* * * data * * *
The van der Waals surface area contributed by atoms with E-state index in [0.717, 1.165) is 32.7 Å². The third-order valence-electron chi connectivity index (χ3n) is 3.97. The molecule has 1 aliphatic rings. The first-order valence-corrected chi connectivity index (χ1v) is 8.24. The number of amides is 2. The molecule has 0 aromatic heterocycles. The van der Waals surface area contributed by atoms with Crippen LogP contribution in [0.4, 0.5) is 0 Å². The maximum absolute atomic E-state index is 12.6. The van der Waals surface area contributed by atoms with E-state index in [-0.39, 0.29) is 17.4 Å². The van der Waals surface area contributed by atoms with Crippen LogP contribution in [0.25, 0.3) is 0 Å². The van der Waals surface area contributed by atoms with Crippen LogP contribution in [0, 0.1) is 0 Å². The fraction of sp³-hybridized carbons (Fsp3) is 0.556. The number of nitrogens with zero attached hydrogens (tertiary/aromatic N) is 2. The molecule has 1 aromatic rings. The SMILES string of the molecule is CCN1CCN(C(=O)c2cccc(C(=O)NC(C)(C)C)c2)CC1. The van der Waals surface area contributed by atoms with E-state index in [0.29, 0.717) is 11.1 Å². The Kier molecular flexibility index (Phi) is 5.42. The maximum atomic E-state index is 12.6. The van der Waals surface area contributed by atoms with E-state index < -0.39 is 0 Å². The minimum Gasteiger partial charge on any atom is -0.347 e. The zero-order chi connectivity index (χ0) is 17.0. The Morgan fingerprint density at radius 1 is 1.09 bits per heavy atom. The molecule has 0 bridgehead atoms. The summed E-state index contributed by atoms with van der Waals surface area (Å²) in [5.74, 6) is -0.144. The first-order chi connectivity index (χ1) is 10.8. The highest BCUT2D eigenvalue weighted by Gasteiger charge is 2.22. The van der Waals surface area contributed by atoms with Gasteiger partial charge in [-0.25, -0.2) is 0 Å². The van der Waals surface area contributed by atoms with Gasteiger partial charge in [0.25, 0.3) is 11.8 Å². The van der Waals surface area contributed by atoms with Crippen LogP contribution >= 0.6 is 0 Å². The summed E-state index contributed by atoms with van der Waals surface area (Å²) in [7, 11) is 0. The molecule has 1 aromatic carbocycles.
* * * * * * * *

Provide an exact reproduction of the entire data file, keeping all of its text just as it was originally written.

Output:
The van der Waals surface area contributed by atoms with E-state index in [0.717, 1.165) is 32.7 Å². The third-order valence-electron chi connectivity index (χ3n) is 3.97. The molecule has 1 aliphatic rings. The first-order valence-corrected chi connectivity index (χ1v) is 8.24. The number of amides is 2. The molecule has 0 aromatic heterocycles. The van der Waals surface area contributed by atoms with Crippen LogP contribution in [0.4, 0.5) is 0 Å². The maximum absolute atomic E-state index is 12.6. The van der Waals surface area contributed by atoms with E-state index in [-0.39, 0.29) is 17.4 Å². The van der Waals surface area contributed by atoms with Crippen LogP contribution in [0.25, 0.3) is 0 Å². The van der Waals surface area contributed by atoms with Crippen LogP contribution in [0, 0.1) is 0 Å². The fraction of sp³-hybridized carbons (Fsp3) is 0.556. The number of nitrogens with zero attached hydrogens (tertiary/aromatic N) is 2. The molecule has 1 aromatic rings. The SMILES string of the molecule is CCN1CCN(C(=O)c2cccc(C(=O)NC(C)(C)C)c2)CC1. The van der Waals surface area contributed by atoms with E-state index in [0.29, 0.717) is 11.1 Å². The Kier molecular flexibility index (Phi) is 5.42. The maximum atomic E-state index is 12.6. The van der Waals surface area contributed by atoms with E-state index < -0.39 is 0 Å². The minimum Gasteiger partial charge on any atom is -0.347 e. The zero-order chi connectivity index (χ0) is 17.0. The Morgan fingerprint density at radius 1 is 1.09 bits per heavy atom. The molecule has 0 bridgehead atoms. The summed E-state index contributed by atoms with van der Waals surface area (Å²) in [5.74, 6) is -0.144. The first-order chi connectivity index (χ1) is 10.8. The highest BCUT2D eigenvalue weighted by Gasteiger charge is 2.22. The van der Waals surface area contributed by atoms with Gasteiger partial charge in [-0.25, -0.2) is 0 Å². The van der Waals surface area contributed by atoms with Gasteiger partial charge in [0.25, 0.3) is 11.8 Å². The van der Waals surface area contributed by atoms with Crippen LogP contribution >= 0.6 is 0 Å². The summed E-state index contributed by atoms with van der Waals surface area (Å²) in [7, 11) is 0. The molecule has 1 aromatic carbocycles.